Large sharks have trouble garnering sympathy. As a result, protection from overfishing is so poor that a third of pelagic (open ocean) sharks are threatened with extinction.
Large sharks have trouble garnering sympathy. As a result, protection from overfishing is so poor that a third of pelagic (open ocean) sharks are threatened with extinction, according to the International Union for Conservation of Nature. A separate U.N. fisheries panel has proposed new protections for six fish worldwide: the Atlantic bluefin tuna and five sharks (Porbeagle, Oceanic whitetip, and three types of hammerhead) under the March 2010 CITES Convention, which would limit harvests and the highly profitable trade of shark fins.
Demand for shark fin soup in Asia continues to grow even as China’s biggest celebrity, NBA star Yao Ming, speaks out against it in commercials depicting a finned nurse shark bleeding to death underwater. Most Chinese are not even aware that shark fin soup contains shark, says WildAid executive director Peter Knights, because in Mandarin it translates as “fish wing soup.”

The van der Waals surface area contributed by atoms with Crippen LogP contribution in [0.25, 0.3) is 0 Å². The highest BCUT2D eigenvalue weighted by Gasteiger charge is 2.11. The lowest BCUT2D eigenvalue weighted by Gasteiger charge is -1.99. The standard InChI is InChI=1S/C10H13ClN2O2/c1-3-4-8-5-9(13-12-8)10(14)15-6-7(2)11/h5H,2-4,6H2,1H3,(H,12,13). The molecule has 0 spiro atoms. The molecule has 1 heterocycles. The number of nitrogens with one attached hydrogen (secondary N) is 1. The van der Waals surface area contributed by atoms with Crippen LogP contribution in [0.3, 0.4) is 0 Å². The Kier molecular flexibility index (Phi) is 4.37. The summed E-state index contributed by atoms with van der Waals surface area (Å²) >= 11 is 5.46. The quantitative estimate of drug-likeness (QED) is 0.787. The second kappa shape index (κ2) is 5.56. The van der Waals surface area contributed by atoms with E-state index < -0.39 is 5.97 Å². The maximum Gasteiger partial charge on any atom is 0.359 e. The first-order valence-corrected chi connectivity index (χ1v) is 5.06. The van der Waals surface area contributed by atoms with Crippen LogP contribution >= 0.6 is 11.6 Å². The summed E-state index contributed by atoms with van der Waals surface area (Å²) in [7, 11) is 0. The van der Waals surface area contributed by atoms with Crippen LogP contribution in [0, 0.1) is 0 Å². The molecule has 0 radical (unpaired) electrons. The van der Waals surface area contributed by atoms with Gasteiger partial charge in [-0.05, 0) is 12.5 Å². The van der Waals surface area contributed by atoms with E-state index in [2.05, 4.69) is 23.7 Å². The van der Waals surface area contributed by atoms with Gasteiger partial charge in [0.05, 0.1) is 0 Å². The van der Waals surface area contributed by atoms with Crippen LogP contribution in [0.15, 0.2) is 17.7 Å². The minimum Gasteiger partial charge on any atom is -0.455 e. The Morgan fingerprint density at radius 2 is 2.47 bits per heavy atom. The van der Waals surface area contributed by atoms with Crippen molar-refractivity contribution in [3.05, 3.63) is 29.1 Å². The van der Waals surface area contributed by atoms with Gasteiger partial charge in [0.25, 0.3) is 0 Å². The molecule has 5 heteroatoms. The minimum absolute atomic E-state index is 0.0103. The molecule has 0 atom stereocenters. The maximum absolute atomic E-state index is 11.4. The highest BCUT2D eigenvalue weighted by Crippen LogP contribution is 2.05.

While Knights hopes that more international treaties will reduce the annual slaughter of up to 100 million sharks, he recalls the lessons learned from the initially unsuccessful protection of tigers in 1975. “You have to work on the demand at the same time, or illegal trade will just take over,” he says, noting that the Galapagos is a current hotspot of illegal trade in shark fins.
Many campaigns to protect sharks are coordinated through the website run by the Shark Safe Network. Consumers in the U.S. are targeting restaurants that serve shark fin dishes, and a national listing of such restaurants is maintained online by the Animal Welfare Institute.